After almost five years of piecemeal efforts to fix Atlantic City, New Jersey’s distressed seaside resort faces more drastic measures: the end of its casino monopoly and a state takeover or bankruptcy filing.
On the line is the future of a city that Governor Chris Christie once said was crucial to New Jersey’s recovery. Once the second-largest U.S. gambling market, Atlantic City has seen its key industry crumble as day-trip patrons shift to newer, closer casinos in nearby Pennsylvania and New York.
The decline has sapped municipal tax collections. While state aid helped plug a gap this year, the city of 39,000 faces a shortfall of $90 million next year, a third of its budget. The dire straits have led New Jersey officials to bring to the forefront options that have been discussed for months, if not years. The new initiatives spurred a rally for the city’s debt.
Lawmakers this week agreed to ask voters in November to expand gambling to northern New Jersey and share the revenue with Atlantic City. They’ve also proposed taking control of its finances for 15 years. Senate President Steve Sweeney, the highest-ranking Democratic legislator, said the city should declare bankruptcy if the takeover isn’t approved quickly.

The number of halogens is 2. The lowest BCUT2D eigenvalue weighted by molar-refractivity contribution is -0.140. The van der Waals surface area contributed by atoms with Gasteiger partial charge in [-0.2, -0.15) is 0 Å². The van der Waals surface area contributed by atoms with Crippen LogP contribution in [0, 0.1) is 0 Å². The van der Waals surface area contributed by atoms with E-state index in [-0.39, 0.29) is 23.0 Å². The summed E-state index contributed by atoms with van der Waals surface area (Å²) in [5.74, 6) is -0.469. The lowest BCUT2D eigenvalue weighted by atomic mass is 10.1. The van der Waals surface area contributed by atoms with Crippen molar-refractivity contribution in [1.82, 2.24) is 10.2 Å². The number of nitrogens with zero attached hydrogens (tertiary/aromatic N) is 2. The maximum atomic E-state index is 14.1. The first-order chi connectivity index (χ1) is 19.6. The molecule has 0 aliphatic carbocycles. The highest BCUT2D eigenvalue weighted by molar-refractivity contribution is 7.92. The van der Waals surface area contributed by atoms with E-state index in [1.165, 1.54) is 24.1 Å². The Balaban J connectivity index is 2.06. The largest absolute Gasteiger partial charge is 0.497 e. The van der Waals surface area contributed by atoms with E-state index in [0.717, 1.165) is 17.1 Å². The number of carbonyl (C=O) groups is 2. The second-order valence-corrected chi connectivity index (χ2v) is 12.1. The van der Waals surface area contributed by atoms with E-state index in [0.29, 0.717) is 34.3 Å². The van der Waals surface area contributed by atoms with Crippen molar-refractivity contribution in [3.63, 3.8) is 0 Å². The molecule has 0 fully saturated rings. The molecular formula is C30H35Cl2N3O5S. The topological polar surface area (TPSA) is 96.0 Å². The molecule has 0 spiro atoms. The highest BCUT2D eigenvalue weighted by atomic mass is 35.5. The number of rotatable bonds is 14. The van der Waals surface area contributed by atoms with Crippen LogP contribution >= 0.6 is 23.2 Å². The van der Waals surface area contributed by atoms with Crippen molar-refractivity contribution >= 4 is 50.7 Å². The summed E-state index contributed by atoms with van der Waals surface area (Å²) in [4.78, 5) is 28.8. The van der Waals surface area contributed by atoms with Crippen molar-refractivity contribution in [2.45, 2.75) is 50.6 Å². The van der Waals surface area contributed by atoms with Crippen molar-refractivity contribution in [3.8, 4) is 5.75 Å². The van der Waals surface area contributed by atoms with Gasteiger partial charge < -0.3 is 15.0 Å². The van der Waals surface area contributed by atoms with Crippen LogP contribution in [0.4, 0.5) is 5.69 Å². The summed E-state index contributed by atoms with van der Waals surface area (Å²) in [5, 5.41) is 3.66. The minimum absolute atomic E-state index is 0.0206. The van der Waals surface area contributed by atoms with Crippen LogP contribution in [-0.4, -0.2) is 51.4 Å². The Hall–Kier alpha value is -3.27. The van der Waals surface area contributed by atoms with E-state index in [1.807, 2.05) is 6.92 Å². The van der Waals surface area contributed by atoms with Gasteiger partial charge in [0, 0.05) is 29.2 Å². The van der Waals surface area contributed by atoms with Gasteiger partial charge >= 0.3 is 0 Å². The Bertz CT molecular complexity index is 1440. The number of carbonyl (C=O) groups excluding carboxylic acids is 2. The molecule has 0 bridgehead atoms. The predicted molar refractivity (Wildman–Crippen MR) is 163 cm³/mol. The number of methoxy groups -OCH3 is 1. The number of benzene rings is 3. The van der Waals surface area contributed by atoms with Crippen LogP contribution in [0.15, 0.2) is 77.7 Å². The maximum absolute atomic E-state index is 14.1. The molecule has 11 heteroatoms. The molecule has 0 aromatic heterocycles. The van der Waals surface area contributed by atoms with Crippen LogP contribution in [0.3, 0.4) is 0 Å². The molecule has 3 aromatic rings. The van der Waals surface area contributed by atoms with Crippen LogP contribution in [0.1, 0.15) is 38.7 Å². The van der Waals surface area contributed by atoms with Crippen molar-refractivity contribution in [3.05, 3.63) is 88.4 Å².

“This is a very clear statement to Atlantic City: Get your act together, knock off the B.S. and start addressing what you need to address,” Sweeney told reporters Tuesday at the Statehouse in Trenton. “The state is not going to come in and bail you out any more. You need to fix this.”
An emergency manager appointed by the governor a year ago to oversee Atlantic City’s finances released one report in March and “no substantive subsequent updates,” S&P said in December. This month, the state Senate sent Christie legislation that would divert some gambling funds to the city and establish fixed payments from casinos instead of levies based on real estate values to prevent tax appeals that have strained the city’s finances.
On Tuesday, Sweeney said more must be done. He, Sarlo and Senator Kevin O’Toole, a Republican from Cedar Grove, announced plans to introduce legislation to give control of city finances to the state’s Local Finance Board. While about 15 municipalities get some state oversight, including Atlantic City, the last to lose total authority was Camden, from 2002 to 2010, according to his office.
Atlantic City, Sweeney said in a statement, has a “bloated” budget that amounts to $6,717 per person. That figure is $2,736 for Newark, New Jersey’s largest city, and $1,953 for Camden.
Ernest Coursey, a county lawmaker who represents Atlantic City, said the Camden takeover failed to produce results, while control over Newark’s public schools has led to few improvements.
“It will be a cold day in hell before we just stand by idly,” Coursey said at the Guardian press conference. “Everything the state touches turns to crap.”